Titanium dental caps can be placed over incisors or crowns to help preserve the teeth. These are most often used in working dogs. The caps are created to sit over the affected tooth, protecting it from further damage and allowing the dog to keep their tooth.

Why does a dog’s broken tooth need to be treated?

Broken teeth in dogs can lead to serious infections by exposing tooth dentin and roots to oral bacteria. In addition, exposed dental pulp is extremely sensitive and can cause oral pain, affecting a dog’s well-being. Infections usually lead to tooth root abscesses, which are even more painful and destructive to the surrounding tissue.

Can I help my dog’s tooth fracture at home?

If you notice your dog has a broken tooth at home, contact your veterinarian. “Treatment options for your dog’s broken teeth vary depending on the severity of the fracture, and range from monitoring at home to in-clinic extractions or a root canal,” explains Vetster veterinarian Dr. Jo Myers. Dental fractures that cause loose slabs on the tooth’s crown or exposed dentin require veterinary treatment because they can be very painful and often become infected. The only way to see the extent of the damage from a dental break is through dental X-rays rather than relying on a dog’s symptoms. Most dogs with broken teeth show few if any symptoms.

How do I know if my dog broke a tooth?

Dogs typically show no signs of pain or other symptoms of a dental fracture. Often, the only indication of a broken tooth is seeing the fracture while brushing your dog’s teeth or during a physical exam with a vet. If your dog does show symptoms, they can include:

Most dogs do not refuse a meal or treats even when they have dental pain, so appetite level is not a good indicator of a dental issue. If a dental fracture goes unnoticed, it may form an abscess. A tooth root abscess often causes a swollen, scabby sore on a dog’s cheek under the eye.

Can I prevent my dog from breaking teeth?

Tooth chips and fractures are common in dogs, but there are a few ways pet owners can help prevent them. Biting and chewing on hard treats and toys is the most common cause of dental fractures in dogs, especially in aggressive chewers. It’s best to avoid giving dogs antlers, bones, hooves, indestructible toys, nylon bones, and ice cubes to chew on. Offer treats and chew toys with the Veterinary Oral Health Council seal of acceptance to ensure you’re purchasing a product that’s been proven to be safe and effective. No matter what type of dental chews, toys, or treats you give your dog, always monitor your pet while they’re chewing on something hard. Any toy or chew may cause problems, ranging from an upset stomach to broken teeth or even a bowel obstruction, so it’s best to watch your dog closely. This is especially important when trying a new chew or when your dog has fractures, especially for aggressive chewers and dogs with weakened teeth. If you have questions about your dog’s dental health, you can book a virtual vet appointment with a Vetster veterinarian and discuss any oral issues your dog may have.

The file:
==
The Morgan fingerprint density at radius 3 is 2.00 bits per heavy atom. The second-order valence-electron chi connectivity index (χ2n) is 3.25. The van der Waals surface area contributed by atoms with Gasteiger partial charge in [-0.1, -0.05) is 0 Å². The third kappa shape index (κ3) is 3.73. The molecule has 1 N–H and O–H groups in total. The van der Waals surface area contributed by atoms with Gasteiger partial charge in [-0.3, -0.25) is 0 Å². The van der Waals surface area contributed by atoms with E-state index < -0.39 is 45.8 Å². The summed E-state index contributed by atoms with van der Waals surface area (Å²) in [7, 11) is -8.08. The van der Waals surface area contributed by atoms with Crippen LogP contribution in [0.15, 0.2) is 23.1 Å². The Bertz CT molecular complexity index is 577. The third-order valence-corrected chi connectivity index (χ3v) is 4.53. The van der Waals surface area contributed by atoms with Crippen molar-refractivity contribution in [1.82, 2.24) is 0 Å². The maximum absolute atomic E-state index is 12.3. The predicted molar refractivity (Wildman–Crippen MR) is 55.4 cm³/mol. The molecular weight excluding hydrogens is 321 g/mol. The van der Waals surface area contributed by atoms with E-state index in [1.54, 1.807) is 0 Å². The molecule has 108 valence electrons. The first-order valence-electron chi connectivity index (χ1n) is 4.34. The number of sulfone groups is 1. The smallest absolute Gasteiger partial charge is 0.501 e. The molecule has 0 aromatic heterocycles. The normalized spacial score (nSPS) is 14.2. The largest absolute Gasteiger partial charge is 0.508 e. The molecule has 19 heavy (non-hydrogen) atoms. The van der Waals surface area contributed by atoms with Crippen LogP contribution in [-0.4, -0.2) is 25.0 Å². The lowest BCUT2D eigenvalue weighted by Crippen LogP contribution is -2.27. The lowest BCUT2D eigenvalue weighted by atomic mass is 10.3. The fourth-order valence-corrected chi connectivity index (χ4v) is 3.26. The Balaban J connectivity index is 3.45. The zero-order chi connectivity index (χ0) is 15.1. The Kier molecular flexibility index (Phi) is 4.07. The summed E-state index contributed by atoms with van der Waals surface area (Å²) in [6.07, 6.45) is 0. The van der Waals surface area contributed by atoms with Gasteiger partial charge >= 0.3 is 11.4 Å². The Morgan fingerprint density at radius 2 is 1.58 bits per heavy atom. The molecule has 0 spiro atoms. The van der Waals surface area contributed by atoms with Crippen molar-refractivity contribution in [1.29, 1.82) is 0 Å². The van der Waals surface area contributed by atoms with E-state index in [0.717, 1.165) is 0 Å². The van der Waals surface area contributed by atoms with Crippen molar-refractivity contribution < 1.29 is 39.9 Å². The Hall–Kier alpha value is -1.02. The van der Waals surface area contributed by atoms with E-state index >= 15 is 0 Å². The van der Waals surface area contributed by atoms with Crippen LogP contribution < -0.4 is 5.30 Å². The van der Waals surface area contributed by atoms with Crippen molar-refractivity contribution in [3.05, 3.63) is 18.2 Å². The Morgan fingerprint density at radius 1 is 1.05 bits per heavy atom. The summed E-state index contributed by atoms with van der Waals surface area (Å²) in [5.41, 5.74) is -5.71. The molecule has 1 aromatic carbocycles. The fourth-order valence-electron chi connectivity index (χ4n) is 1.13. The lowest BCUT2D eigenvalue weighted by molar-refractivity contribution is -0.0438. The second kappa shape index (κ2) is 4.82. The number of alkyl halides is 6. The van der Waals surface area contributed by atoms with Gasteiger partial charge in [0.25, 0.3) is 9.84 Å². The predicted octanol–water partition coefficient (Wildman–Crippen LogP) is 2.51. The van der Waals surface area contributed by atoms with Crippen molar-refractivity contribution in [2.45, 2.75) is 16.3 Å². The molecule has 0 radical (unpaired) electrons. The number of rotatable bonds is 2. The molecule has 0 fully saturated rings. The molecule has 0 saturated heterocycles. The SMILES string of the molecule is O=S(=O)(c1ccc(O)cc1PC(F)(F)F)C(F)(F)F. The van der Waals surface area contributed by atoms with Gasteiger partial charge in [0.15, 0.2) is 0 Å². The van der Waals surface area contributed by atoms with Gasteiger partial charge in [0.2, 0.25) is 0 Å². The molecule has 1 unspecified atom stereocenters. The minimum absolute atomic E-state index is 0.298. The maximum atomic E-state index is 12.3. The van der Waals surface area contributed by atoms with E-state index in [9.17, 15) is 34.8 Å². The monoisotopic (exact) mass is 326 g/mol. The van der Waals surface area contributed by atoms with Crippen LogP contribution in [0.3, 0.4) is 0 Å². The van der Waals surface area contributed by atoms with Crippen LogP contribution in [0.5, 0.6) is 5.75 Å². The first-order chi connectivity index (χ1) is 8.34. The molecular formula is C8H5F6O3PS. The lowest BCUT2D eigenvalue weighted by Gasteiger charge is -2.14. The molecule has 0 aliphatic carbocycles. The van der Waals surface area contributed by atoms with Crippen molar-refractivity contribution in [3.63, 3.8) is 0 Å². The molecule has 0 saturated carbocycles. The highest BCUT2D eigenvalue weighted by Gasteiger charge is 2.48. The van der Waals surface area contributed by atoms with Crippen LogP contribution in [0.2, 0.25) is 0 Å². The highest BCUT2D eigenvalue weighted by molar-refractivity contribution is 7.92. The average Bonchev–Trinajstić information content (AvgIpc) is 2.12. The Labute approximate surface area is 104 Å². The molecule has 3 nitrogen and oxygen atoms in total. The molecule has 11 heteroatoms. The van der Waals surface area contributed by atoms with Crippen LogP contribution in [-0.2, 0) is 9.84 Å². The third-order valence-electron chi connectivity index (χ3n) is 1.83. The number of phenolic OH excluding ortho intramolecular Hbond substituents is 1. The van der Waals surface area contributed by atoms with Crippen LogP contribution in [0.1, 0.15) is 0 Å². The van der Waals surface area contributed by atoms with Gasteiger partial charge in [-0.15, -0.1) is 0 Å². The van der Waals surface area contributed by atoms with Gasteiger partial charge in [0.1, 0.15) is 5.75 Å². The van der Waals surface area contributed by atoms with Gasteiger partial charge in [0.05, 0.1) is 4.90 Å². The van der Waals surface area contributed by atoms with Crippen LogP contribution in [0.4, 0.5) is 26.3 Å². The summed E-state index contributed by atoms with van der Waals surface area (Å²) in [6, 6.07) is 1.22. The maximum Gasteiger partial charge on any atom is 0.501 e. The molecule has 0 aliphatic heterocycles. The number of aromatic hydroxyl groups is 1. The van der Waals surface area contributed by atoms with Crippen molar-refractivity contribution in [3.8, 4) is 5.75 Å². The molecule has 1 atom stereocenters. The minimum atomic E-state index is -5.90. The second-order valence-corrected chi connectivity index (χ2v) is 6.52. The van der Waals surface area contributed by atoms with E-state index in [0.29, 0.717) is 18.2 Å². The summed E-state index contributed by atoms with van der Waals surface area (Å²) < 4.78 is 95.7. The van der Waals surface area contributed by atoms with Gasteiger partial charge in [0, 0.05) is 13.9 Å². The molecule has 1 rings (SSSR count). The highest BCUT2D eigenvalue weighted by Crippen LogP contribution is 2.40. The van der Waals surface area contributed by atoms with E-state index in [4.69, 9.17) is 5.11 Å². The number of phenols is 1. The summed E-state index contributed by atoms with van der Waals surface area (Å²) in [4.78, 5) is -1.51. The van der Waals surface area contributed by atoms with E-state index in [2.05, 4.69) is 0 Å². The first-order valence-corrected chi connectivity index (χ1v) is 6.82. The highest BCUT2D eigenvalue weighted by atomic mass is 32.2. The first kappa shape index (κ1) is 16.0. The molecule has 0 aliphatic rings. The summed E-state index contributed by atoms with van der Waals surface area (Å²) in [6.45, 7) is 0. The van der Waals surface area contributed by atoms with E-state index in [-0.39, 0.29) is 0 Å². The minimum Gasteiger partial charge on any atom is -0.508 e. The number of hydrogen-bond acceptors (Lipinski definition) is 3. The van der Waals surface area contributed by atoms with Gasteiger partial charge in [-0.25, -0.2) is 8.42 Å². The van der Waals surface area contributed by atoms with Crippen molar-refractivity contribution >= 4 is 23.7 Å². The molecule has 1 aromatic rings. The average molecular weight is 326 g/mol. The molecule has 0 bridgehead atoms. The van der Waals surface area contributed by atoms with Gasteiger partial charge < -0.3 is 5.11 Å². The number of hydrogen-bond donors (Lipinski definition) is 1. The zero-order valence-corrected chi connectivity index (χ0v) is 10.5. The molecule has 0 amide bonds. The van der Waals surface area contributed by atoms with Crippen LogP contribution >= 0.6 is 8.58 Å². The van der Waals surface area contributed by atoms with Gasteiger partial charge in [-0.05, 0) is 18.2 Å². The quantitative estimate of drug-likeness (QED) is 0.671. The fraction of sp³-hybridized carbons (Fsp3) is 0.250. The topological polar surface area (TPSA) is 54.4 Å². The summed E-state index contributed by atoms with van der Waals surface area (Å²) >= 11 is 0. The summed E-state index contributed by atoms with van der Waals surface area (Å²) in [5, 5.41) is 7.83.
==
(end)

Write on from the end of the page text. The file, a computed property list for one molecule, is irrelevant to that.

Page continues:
FAQ - What should I do if my dog has a broken tooth?

What should you do if your dog’s tooth breaks?

If your dog’s tooth breaks or you notice a dental fracture, it’s best to talk to a veterinarian right away. Dental fractures can be painful and can also lead to bacterial infections and oral abscesses. Dental X-rays allow a vet to see the extent of the damage and advise you on recommended treatments.

How much does a dog’s broken tooth cost to treat?

The cost to treat fractured teeth in dogs can range dramatically depending on the type of treatment needed. Some teeth with small chips do not need further dental care, while dental procedures performed by board-certified veterinary dentists for severe fractures, such as pulp therapy and root canals, can cost over a thousand dollars. It’s best to talk to a vet to learn what treatment options are available for your dog based on your budget and the severity of the fracture.

Is a broken tooth an emergency for dogs?

Most broken teeth in dogs are not emergencies, but are best treated quickly to avoid potential infection and dental pain. In addition, some dental treatment options are only available when the fracture is caught quickly.

Can I give my dog anything for tooth pain?

If your dog is showing signs of oral pain, talk to a veterinarian right away. Oral pain can be the result of a fractured tooth with exposed pulp, periodontal disease, jaw fractures, and other dental issues. Pain medication will only mask the issue, and many human pain medications are toxic for dogs. Only give your dog pain medication when directed to do so by a veterinarian.